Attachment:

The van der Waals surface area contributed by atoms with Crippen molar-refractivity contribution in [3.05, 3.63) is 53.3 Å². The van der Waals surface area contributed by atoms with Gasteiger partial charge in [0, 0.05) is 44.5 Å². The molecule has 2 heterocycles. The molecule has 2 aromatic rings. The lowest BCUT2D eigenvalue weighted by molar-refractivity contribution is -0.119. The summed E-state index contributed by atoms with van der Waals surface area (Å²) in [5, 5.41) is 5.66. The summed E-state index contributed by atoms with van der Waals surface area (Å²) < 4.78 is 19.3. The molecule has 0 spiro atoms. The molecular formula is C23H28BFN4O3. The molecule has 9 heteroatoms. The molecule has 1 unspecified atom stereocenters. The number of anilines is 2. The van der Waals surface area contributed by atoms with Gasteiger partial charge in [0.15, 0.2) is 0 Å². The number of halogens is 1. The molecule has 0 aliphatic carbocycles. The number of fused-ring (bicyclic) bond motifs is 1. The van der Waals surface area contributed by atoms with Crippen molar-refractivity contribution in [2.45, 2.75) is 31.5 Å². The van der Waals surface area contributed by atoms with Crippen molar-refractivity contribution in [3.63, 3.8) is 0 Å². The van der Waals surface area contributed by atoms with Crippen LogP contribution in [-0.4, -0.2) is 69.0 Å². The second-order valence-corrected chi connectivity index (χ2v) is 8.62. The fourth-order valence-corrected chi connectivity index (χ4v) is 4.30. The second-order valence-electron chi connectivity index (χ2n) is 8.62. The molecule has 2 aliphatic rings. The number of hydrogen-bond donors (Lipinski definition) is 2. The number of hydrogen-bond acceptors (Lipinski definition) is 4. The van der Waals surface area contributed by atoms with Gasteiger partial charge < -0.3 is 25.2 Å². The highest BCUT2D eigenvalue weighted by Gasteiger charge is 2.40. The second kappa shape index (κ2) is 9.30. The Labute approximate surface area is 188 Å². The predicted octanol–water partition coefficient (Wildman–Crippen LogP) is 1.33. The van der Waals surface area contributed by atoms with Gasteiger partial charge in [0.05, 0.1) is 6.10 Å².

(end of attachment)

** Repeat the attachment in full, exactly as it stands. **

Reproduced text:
The van der Waals surface area contributed by atoms with Crippen molar-refractivity contribution in [3.05, 3.63) is 53.3 Å². The van der Waals surface area contributed by atoms with Gasteiger partial charge in [0, 0.05) is 44.5 Å². The molecule has 2 heterocycles. The molecule has 2 aromatic rings. The lowest BCUT2D eigenvalue weighted by molar-refractivity contribution is -0.119. The summed E-state index contributed by atoms with van der Waals surface area (Å²) in [5, 5.41) is 5.66. The summed E-state index contributed by atoms with van der Waals surface area (Å²) < 4.78 is 19.3. The molecule has 0 spiro atoms. The molecular formula is C23H28BFN4O3. The molecule has 9 heteroatoms. The molecule has 1 unspecified atom stereocenters. The number of anilines is 2. The van der Waals surface area contributed by atoms with Gasteiger partial charge in [0.15, 0.2) is 0 Å². The number of halogens is 1. The molecule has 0 aliphatic carbocycles. The number of fused-ring (bicyclic) bond motifs is 1. The van der Waals surface area contributed by atoms with Crippen molar-refractivity contribution in [2.45, 2.75) is 31.5 Å². The van der Waals surface area contributed by atoms with Crippen molar-refractivity contribution in [3.63, 3.8) is 0 Å². The van der Waals surface area contributed by atoms with Crippen LogP contribution in [-0.4, -0.2) is 69.0 Å². The second-order valence-corrected chi connectivity index (χ2v) is 8.62. The fourth-order valence-corrected chi connectivity index (χ4v) is 4.30. The second-order valence-electron chi connectivity index (χ2n) is 8.62. The molecule has 2 aliphatic rings. The number of hydrogen-bond donors (Lipinski definition) is 2. The number of hydrogen-bond acceptors (Lipinski definition) is 4. The van der Waals surface area contributed by atoms with Gasteiger partial charge < -0.3 is 25.2 Å². The highest BCUT2D eigenvalue weighted by Gasteiger charge is 2.40. The second kappa shape index (κ2) is 9.30. The Labute approximate surface area is 188 Å². The predicted octanol–water partition coefficient (Wildman–Crippen LogP) is 1.33. The van der Waals surface area contributed by atoms with Gasteiger partial charge in [0.05, 0.1) is 6.10 Å².